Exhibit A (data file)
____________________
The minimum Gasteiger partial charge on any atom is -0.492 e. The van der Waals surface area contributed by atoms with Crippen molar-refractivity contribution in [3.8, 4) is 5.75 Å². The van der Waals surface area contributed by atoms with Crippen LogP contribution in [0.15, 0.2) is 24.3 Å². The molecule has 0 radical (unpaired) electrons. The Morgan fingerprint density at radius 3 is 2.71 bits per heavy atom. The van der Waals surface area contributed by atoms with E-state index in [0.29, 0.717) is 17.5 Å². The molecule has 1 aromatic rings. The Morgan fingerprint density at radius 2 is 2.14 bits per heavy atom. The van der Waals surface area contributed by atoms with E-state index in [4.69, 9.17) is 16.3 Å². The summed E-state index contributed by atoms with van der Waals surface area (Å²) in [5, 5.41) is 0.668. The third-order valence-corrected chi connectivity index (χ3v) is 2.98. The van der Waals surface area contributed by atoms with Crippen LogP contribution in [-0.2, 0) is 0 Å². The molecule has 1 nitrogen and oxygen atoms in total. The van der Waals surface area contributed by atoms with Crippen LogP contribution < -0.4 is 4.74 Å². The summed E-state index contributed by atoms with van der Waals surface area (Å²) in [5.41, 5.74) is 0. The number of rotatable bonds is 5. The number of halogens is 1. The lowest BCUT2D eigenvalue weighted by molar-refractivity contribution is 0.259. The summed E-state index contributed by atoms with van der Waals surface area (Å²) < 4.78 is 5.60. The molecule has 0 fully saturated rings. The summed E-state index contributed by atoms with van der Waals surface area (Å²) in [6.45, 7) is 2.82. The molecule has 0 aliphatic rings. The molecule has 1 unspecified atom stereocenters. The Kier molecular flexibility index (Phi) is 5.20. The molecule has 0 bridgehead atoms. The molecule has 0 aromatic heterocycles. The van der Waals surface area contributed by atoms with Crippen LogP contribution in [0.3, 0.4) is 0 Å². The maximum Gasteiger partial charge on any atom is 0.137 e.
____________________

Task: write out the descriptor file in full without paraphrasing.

The minimum Gasteiger partial charge on any atom is -0.492 e. The van der Waals surface area contributed by atoms with Crippen molar-refractivity contribution in [3.8, 4) is 5.75 Å². The van der Waals surface area contributed by atoms with Crippen LogP contribution in [0.15, 0.2) is 24.3 Å². The molecule has 0 radical (unpaired) electrons. The Morgan fingerprint density at radius 3 is 2.71 bits per heavy atom. The van der Waals surface area contributed by atoms with E-state index in [0.29, 0.717) is 17.5 Å². The molecule has 1 aromatic rings. The Morgan fingerprint density at radius 2 is 2.14 bits per heavy atom. The van der Waals surface area contributed by atoms with E-state index in [4.69, 9.17) is 16.3 Å². The summed E-state index contributed by atoms with van der Waals surface area (Å²) in [5, 5.41) is 0.668. The third-order valence-corrected chi connectivity index (χ3v) is 2.98. The van der Waals surface area contributed by atoms with Crippen LogP contribution in [-0.2, 0) is 0 Å². The molecule has 1 nitrogen and oxygen atoms in total. The van der Waals surface area contributed by atoms with Crippen LogP contribution < -0.4 is 4.74 Å². The summed E-state index contributed by atoms with van der Waals surface area (Å²) in [5.41, 5.74) is 0. The number of rotatable bonds is 5. The number of halogens is 1. The lowest BCUT2D eigenvalue weighted by molar-refractivity contribution is 0.259. The summed E-state index contributed by atoms with van der Waals surface area (Å²) < 4.78 is 5.60. The molecule has 0 fully saturated rings. The summed E-state index contributed by atoms with van der Waals surface area (Å²) in [6.45, 7) is 2.82. The molecule has 0 aliphatic rings. The molecule has 1 unspecified atom stereocenters. The Kier molecular flexibility index (Phi) is 5.20. The molecule has 0 bridgehead atoms. The molecule has 0 aromatic heterocycles. The van der Waals surface area contributed by atoms with Crippen LogP contribution in [0.3, 0.4) is 0 Å². The maximum Gasteiger partial charge on any atom is 0.137 e.